The Oblique Strategies evolved from me being in a number of working situations when the panic of the situation – particularly in studios – tended to make me quickly forget that there were other ways of working and that there were tangential ways of attacking problems that were in many senses more interesting than the direct head-on approach.
In much the same way that Oblique Strategies inspires “tangential” ways of thinking in moments of creative panic, The Thing from the Future grounds musings about the future and turns them into concrete scenarios.
The Thing From The Future, while intellectually stimulating, is at its core, fun, and meant to be played by anyone. You can buy it online here or stop by and ask to use the deck we keep at The Interval (open daily from 10am-midnight).
Here at Long Now, we often like to tell the story – or perhaps better said, legend – of the oak beams at New College in Oxford. First told to Stewart Brand by anthropologist Gregory Bateson, this short and simple story epitomizes the tremendous value we can reap from some long-term thinking.
Despite what the name may suggest, New College is one of Oxford’s oldest. Founded in 01379, at its heart lies a dining hall that features expansive oak beams across its ceiling. About a century ago, an entomologist discovered that the beams were infested with beetles and would need replacing. The College agonized over where they might find oaks of sufficient size and quality to make new beams. Then, as Stewart Brand recounts,
One of the Junior Fellows stuck his neck out and suggested that there might be some worthy oaks on the College lands. These colleges are endowed with pieces of land scattered across the country which are run by a college Forester. They called in the College Forester, who of course had not been near the college itself for some years, and asked him if there were any oaks for possible use.
He pulled his forelock and said, “Well sirs, we was wonderin’ when you’d be askin’.”
Upon further inquiry it was discovered that when the College was founded, a grove of oaks had been planted to replace the beams in the dining hall when they became beetly, because oak beams always become beetly in the end. This plan had been passed down from one Forester to the next for over five hundred years saying “You don’t cut them oaks. Them’s for the College Hall.”
In all likelihood, the story is a blend of myth and reality. While the College, in keeping with standard woodland practices in Britain, has always kept groves of oaks intended for construction purposes, it isn’t clear that any particular set of trees was officially designated to replace the beams of the College dining hall.
But as with all good legends, this story conveys a larger truth: that a symbiotic relationship with the natural world around us is a useful and sustainable way to maintain human civilization for centuries to come. Atlas Obscura concludes:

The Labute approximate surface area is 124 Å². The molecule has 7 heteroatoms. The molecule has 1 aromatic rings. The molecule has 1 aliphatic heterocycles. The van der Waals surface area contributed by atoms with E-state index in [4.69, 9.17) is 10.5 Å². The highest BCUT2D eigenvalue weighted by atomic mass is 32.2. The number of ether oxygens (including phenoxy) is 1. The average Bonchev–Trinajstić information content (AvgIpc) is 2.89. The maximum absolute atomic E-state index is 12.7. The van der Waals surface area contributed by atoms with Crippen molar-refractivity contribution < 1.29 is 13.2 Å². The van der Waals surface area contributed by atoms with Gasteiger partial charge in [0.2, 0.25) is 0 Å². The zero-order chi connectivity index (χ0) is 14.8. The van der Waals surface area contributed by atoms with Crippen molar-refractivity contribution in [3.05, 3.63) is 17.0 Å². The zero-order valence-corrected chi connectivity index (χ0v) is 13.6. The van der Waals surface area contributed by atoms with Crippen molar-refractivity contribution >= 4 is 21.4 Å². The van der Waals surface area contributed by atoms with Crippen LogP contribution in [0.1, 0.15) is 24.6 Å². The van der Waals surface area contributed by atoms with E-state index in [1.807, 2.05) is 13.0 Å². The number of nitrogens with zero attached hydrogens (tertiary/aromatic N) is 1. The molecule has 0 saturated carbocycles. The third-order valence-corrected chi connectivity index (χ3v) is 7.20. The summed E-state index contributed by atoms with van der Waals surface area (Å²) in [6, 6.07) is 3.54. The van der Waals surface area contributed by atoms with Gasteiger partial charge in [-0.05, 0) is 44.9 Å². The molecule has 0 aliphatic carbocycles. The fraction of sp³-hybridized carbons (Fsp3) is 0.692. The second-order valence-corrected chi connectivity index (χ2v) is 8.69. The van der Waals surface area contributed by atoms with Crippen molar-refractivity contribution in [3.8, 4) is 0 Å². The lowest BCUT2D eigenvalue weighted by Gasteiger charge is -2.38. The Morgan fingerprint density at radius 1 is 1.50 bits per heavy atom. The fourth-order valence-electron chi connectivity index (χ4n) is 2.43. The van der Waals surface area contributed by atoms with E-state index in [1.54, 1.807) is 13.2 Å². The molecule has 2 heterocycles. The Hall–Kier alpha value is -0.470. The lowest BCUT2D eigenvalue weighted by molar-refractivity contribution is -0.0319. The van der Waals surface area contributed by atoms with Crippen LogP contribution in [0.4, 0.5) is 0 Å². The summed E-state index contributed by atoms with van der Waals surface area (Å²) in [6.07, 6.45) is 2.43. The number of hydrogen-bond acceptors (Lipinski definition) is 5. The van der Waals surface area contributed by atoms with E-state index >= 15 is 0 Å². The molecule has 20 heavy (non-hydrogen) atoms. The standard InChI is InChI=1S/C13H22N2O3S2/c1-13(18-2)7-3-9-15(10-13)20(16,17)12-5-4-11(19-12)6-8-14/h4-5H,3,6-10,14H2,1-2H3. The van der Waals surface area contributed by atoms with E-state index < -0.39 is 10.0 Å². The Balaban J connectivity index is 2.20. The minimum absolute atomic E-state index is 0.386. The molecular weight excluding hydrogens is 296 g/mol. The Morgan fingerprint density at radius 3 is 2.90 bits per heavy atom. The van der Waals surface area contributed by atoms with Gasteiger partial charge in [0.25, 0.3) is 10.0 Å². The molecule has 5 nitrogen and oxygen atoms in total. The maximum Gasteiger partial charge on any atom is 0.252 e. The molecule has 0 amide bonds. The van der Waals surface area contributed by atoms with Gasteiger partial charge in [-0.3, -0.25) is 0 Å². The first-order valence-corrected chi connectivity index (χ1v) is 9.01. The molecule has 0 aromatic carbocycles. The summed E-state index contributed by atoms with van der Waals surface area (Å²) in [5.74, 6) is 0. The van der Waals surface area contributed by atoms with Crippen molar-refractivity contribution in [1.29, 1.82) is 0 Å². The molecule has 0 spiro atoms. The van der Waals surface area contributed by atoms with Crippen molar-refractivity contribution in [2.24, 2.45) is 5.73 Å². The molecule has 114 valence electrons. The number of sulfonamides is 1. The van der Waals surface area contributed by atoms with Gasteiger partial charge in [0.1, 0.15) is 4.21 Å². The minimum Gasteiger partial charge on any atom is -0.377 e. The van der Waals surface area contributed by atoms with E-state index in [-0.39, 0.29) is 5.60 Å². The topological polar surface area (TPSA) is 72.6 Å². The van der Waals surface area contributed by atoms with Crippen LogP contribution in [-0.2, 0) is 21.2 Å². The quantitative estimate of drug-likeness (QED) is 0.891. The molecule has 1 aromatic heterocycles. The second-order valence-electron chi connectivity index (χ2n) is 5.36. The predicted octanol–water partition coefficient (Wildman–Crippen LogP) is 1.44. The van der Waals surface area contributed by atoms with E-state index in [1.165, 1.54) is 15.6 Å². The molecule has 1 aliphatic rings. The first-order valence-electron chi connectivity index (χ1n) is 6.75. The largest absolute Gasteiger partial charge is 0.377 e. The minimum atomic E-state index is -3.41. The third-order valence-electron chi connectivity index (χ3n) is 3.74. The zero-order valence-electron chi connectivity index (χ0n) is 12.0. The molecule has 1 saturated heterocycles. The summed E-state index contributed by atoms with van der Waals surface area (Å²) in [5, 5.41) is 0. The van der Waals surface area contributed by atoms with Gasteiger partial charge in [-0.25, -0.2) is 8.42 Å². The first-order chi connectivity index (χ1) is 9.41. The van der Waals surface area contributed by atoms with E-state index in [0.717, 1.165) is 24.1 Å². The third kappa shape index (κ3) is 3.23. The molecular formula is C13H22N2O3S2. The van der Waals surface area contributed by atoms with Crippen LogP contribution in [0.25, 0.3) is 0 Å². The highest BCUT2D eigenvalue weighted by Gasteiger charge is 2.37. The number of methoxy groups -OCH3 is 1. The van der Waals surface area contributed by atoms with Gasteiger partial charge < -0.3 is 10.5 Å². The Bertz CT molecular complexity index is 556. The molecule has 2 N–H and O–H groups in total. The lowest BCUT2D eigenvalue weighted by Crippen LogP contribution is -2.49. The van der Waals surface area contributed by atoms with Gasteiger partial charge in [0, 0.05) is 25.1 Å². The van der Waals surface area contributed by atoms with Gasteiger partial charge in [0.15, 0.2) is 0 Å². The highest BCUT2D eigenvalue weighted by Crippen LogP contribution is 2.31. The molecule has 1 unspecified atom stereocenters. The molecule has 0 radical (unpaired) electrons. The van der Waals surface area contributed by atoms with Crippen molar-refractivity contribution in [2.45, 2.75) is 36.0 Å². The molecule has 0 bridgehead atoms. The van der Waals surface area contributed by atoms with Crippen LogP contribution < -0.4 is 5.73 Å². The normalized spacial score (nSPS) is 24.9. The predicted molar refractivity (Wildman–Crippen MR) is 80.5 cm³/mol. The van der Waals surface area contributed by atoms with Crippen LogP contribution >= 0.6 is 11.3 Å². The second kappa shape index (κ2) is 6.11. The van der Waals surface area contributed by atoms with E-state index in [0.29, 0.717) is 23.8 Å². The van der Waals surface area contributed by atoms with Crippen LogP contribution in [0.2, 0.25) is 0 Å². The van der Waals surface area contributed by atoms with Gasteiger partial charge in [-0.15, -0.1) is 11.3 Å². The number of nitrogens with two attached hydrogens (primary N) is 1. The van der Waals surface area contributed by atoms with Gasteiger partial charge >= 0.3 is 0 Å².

Somewhere on the land owned by the New College are oaks that are, or will one day, be worthy of use in the great hall, assuming that they are managed in the same way they were before. It is in this management by the Forester in which lies the point. Ultimately, while the story is perhaps apocryphal, the idea of replacing and managing resources for the future, and the lesson in long term thinking is not.
There are other stories that, like this one, convey the value of this kind of long-term partnership. For example, NPR recently featured a story on the Bosco Che Suona – the ‘woods that sing’. It’s in this Italian Alpine forest that Antonio Stradivari, Giuseppi Guarneri, and Nicola Amati found the spruce trees from which they made their world-famous violins.
Centuries later, artisan luthiers still come to these woods to source their raw material – and it is in large part due to this ongoing use that the Bosco continues to thrive. In partnership with local foresters, instrument makers select trees they think produce high-quality violins. The felled tree in turn makes room for new saplings, and the many months required for the production of a single instrument ensures that these young trees have time to grow up. NPR writes:
Before a tree hits the chopping block, Mazzucchi looks around to see if there are any tiny saplings struggling to grow nearby. If so, removing an adult tree will let more sun in and actually help the babies mature.
Bruno Cosignani, the head of the local forest service, explains that light is the limiting factor on tree growth.
“As soon as a tree falls down, those who were born and suffering in the shadows can start to grow more quickly,” he says.
And centuries from now, those trees, too, might become musical instruments.
Elsewhere in the Mediterranean, forests of cork oak likewise thrive in large part because of their utility to human industry. For centuries, possibly even millennia, the bark of these trees has been used to make the cork stoppers that keep wine (or any other liquid) inside a bottle. Because only the outer coating is harvested, the trees are left to stand – and thus continue to sustain both local ecosystems and human economies. As a feature in the Huffington Post explains,